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September 18, 2018

GODSMACK Drummer Says Band Wanted 'When Legends Rise' To Be More 'Mature' And 'Melodic' Than Previous Albums


GODSMACK drummer Shannon Larkin was recently interviewed by Australia’s Heavy magazine. The full conversation can be streamed below. A couple of excerpts follow (as transcribed by BLABBERMOUTH.NET):

On new album “When Legends Rise”:

Shannon: “After we got off the ‘1000hp’ [tour], we realized that this year was going to be our 20th anniversary. Every time we make a record, we try to make a change so that we don’t become static and keep making the same record over and over again. For instance, the ‘Faceless’ record, we wanted a precise metal record, and the next one was bluesy, and the next one was more trippy, and so forth and so on. But [to] the critics, it’s always the same thing — ‘Oh, they’ve made another record and it sounds just like the last record.’ So this one, Sully [Erna] really wanted to work with outside writers and make a more melodic record, a more mature record, as we’ve all turned 50 recently. We want to be real to ourselves in that we can continue doing GODSMACK and not feel like we’re trying to act like kids up there. Heavy metal and the heavier music is really a young man’s game, and it’s full of piss and vinegar and angst, and we’re not really that angry about that much anymore. We still want to keep the toughness and the street vibe, being from Boston and the band that we are, and of course we didn’t want to alienate our fan base or anything, but we really made a conscious decision this time to try and just get a little more melodic, coupled with the fact that, after Sully made a couple solo records, he learned to play piano. Every record we’ve ever made has been tuned either in Drop-D or C, which [has] limited our melodic approach to any songwriting because we were stuck in these two keys to write songs in. And I mean, every record’s been in those two keys, so him stretching out and learning to play piano and doing solo work that was really a far cry from what GODSMACK does, it opened up these new avenues that we could write songs now in different keys, and his voice, it sounds better than it ever has in twenty years in this band, and it’s just because we found a new range for him to sing in. It was a conscious effort this time to really make something that people will go, ‘Wow, this new GODSMACK — it is different this time.'”

On working with outside writers for the first time during the making of “When Legends Rise”:

Shannon: “It wasn’t as bad as we thought it might be, because there is egos involved, and songwriting is a very personal thing, and to give up that part of your band and let an outside person in that’s not part of the… you know, there’s us and them, and we’re us, man. Everybody else is them, you know? So it was tough at first, but what made it easier was the fact that the guy we picked to produce the record, Erik Ron, he’s also one of those producer/songwriter guys, so he right away brought to the table the first single ‘Bulletproof’. That was a song that he wrote specifically with and for Sully, and when we heard that, it was, like, ‘Wow, man,’ because it still had all the elements of our band. I can’t speak for these producer/songwriter guys — they’re not in bands, they’re producers — but they really do their research, and he’s listened to every single GODSMACK record to get the vibe of what we’re trying to do, but have a sense of, I don’t know, a mainstream sensibility that we just don’t have. Sully and I wrote a lot of music in the past for the band, and we can’t really write these kind of more palatable, melodic songs. We’re metal and punk dudes, but as we age, we were raised on what everybody else our age was, which was blues and classic rock — [LED] ZEPPELIN and [BLACK] SABBATH and all that — so the proof was in the pudding. It was all about the music, and when this guy came with the first three or four songs that he presented to us, then we were just like, ‘Wow, man. This is really cool, and once we get a hold of these things and put our instrumentation on things, it will end up sounding like GODSMACK.’ I’m super-stoked about it. I think ironically, even though it is a more melodic, mainstream-sounding record production-wise, I thought that we captured our essence, I think, and still created something different than we’ve done for twenty years.”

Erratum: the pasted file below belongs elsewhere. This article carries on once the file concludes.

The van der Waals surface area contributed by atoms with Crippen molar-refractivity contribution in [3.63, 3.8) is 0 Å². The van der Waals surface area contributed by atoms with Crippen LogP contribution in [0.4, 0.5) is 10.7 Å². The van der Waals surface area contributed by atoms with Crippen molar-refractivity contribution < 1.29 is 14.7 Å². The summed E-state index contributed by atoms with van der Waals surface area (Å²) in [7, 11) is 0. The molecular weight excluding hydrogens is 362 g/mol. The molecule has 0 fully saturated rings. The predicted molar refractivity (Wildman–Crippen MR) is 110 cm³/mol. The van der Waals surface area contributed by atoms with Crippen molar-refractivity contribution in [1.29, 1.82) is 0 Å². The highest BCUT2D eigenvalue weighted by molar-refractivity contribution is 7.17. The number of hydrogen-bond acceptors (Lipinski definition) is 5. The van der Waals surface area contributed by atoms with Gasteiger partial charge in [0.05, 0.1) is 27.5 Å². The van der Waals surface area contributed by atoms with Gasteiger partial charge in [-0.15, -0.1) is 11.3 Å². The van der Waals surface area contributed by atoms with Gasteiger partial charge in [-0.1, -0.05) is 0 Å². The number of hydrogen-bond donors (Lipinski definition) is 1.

“When Legends Rise”, GODSMACK‘s seventh studio LP, was released on April 27.

The new album follows up 2014’s “1000hp” and is the band’s first release through BMG after splitting with its longtime home, Republic/Universal.

GODSMACK will perform at several music festivals this spring and summer before launching a tour with SHINEDOWN on July 22 in Clarkston, Michigan.

Listen to “Godsmack: The Legends Rise” on Spreaker.


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